MCA Taster course 2

Many thanks to Virginia Moffat for some of this text and Lucia Possehl, Judit Davis, Daisy Pearson and Kriszti Campbell for the photos

We are all buzzing after holding our second taster course on commoning, held in the beautiful Lake District the weekend of 20th-22nd January 2023. 

The weekend was free to participants. Those attending only needed to pay the costs of getting to the Lake District, and many kept costs down and practised commoning by sharing cars. We stayed and worked at Field Study Centre Blencathra, a former TB sanatorium, which offers stunning views of mountains and lakes. 

Over the course of the weekend we explored the meaning of commons and how it relates to all aspects of our lives, the tension between acting outside capitalism and the state and resisting the negative aspects of these structures in our communal lives, while aware that our ideas and efforts are often reincorporated by capitalism and the state. To better understand the practicalities of these challenges, we interrogated three excellent case studies presented by specialists who have worked to common places, resources and relationships. The first, presented by Audley Genus, Emeritus Professor at Kingston University, detailed a Community Energy project in South East London (South East London Community Energy co-operative). The second, presented by Dr Kostis Roussos (School of Health and Social Care, University of Essex), explored community-operated primary health care clinics in Greece following the 2008 financial crisis. The third, presented by Justine Loizeau, Ph.D Candidate in Management & Organisation Studies at Paris Dauphine University, engaged with the communal efforts in western France to create a ZAD (Zone à Défendre - Zone to be Defended) in opposition to  an airport development near Nantes. All three of the case studies included consideration of how communities respond to crisis, how they solve problems (even those that are very complex), and how people sustain their material and social lives while working to build new and innovative types of community and governance.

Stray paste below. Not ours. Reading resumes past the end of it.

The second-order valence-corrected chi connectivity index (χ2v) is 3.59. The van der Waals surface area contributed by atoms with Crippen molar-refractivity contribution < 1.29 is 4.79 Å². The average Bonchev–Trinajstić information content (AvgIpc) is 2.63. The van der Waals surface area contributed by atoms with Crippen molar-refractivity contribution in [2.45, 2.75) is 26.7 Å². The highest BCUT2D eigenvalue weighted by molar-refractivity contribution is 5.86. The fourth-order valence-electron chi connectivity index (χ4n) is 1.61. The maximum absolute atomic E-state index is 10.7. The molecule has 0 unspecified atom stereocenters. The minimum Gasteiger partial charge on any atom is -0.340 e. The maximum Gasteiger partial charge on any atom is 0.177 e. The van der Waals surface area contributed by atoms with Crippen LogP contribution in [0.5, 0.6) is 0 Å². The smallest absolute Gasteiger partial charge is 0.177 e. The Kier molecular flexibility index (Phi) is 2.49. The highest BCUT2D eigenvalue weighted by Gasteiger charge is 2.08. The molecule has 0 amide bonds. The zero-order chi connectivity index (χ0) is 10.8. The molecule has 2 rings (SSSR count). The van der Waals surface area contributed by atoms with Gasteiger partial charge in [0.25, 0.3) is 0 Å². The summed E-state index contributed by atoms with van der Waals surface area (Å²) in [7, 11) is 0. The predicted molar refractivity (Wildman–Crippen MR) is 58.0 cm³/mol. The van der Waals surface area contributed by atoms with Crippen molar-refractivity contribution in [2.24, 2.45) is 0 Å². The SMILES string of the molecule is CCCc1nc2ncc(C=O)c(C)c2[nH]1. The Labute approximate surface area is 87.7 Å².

The keynote address was delivered by Professor J.T. Roane, from Rutgers University in the USA. J.T. traced the history of Black commons as an insurgency against the deprivations of slavery, and how those spaces persist into the present. His lecture looked at archival examples of how slaves grew food to feed runaways, how post-Civil War communities found spaces to cultivate pre-Jim Crow, and how contemporary Black communities develop gardens. His talk was drawn from his recently released book Dark Agoras: Insurgent Black Social Life and the Politics of Place. The weekend ended with seven ‘lightning talks’ on some of the key themes and a reflection from the group which will feed into the team’s thoughts around the programme. All of the presentations were accompanied with guided discussions in small groups and ‘report back’ presentations from the smaller groups to the whole cohort. In this way, the weekend was designed around the principles of co-learning, as participants brought forth new and innovative perspectives on the themes and examples.

The participants were drawn from a diverse set of backgrounds, both geographically and in terms of expertise. There was a wide age range, from 20s to 60s, with participants originating in places such as Mexico, Syria, USA, Sweden, France, Ireland, Italy, the UK, and Vanuatu. All were involved in community building projects in some way, whether through academic institutions, NGOs and charity groups, and development organisations, and participants drew from both training and expertise to engage with the case studies.

The weekend was also accompanied by a number of social or informal activities that kept the group connected to the specific place where we were working. One of the organisers, as an experienced open water swimmer, led morning swims at Derwentwater. On the second day, we broke from classroom-based work for several hours to walk and hike along Blencathra Mountain, with options for both climbing up Blencathra and for taking lower paths, depending on ability and comfort. In addition to providing exceptional views of Derwentwater and the Skiddaw range, the group had free and creative conversations related to the weekend’s themes. 

A few comments from participants:

“I had many fascinating conversations which will take me weeks to unpick and was so touched by the kindness of so many.”

“For the last five years I have felt hopeless - now I have more energy than I have had in years.”

“The weekend has been fantastic and I have loved every element of it.”